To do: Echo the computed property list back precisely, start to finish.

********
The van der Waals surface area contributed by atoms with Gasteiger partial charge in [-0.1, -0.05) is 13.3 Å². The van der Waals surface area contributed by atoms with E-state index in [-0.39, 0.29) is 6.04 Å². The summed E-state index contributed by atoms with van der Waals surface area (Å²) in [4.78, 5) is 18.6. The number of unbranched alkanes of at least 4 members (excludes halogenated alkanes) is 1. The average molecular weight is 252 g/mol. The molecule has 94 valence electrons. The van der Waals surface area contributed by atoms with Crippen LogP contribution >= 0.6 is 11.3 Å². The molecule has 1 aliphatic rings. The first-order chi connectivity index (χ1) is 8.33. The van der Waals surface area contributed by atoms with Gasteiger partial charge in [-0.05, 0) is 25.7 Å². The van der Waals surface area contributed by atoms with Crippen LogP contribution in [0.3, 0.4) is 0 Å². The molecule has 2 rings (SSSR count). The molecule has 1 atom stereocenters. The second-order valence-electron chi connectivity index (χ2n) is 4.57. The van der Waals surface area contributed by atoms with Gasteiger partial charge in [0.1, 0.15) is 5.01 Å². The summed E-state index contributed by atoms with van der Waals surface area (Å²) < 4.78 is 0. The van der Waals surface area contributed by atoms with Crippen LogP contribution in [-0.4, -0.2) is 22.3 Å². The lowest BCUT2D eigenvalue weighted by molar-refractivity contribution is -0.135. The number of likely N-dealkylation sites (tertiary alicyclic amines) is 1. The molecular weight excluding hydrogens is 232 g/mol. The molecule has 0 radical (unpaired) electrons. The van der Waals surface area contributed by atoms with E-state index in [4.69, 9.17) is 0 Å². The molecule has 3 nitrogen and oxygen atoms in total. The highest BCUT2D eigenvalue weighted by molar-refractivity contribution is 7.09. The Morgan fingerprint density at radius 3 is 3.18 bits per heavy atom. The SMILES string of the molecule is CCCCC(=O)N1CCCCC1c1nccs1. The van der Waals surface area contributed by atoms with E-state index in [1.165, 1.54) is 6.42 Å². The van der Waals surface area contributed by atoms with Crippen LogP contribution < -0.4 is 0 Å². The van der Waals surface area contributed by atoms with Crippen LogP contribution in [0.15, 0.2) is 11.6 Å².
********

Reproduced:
The van der Waals surface area contributed by atoms with Gasteiger partial charge in [-0.1, -0.05) is 13.3 Å². The van der Waals surface area contributed by atoms with E-state index in [-0.39, 0.29) is 6.04 Å². The summed E-state index contributed by atoms with van der Waals surface area (Å²) in [4.78, 5) is 18.6. The number of unbranched alkanes of at least 4 members (excludes halogenated alkanes) is 1. The average molecular weight is 252 g/mol. The molecule has 94 valence electrons. The van der Waals surface area contributed by atoms with Crippen LogP contribution >= 0.6 is 11.3 Å². The molecule has 1 aliphatic rings. The first-order chi connectivity index (χ1) is 8.33. The van der Waals surface area contributed by atoms with Gasteiger partial charge in [-0.05, 0) is 25.7 Å². The van der Waals surface area contributed by atoms with Crippen LogP contribution in [0.3, 0.4) is 0 Å². The molecule has 2 rings (SSSR count). The molecule has 1 atom stereocenters. The second-order valence-electron chi connectivity index (χ2n) is 4.57. The van der Waals surface area contributed by atoms with Gasteiger partial charge in [0.1, 0.15) is 5.01 Å². The summed E-state index contributed by atoms with van der Waals surface area (Å²) < 4.78 is 0. The van der Waals surface area contributed by atoms with Crippen LogP contribution in [-0.4, -0.2) is 22.3 Å². The lowest BCUT2D eigenvalue weighted by molar-refractivity contribution is -0.135. The number of likely N-dealkylation sites (tertiary alicyclic amines) is 1. The molecular weight excluding hydrogens is 232 g/mol. The molecule has 0 radical (unpaired) electrons. The van der Waals surface area contributed by atoms with E-state index in [4.69, 9.17) is 0 Å². The molecule has 3 nitrogen and oxygen atoms in total. The highest BCUT2D eigenvalue weighted by molar-refractivity contribution is 7.09. The Morgan fingerprint density at radius 3 is 3.18 bits per heavy atom. The SMILES string of the molecule is CCCCC(=O)N1CCCCC1c1nccs1. The van der Waals surface area contributed by atoms with E-state index in [1.165, 1.54) is 6.42 Å². The van der Waals surface area contributed by atoms with Crippen LogP contribution < -0.4 is 0 Å². The van der Waals surface area contributed by atoms with Crippen LogP contribution in [0.15, 0.2) is 11.6 Å².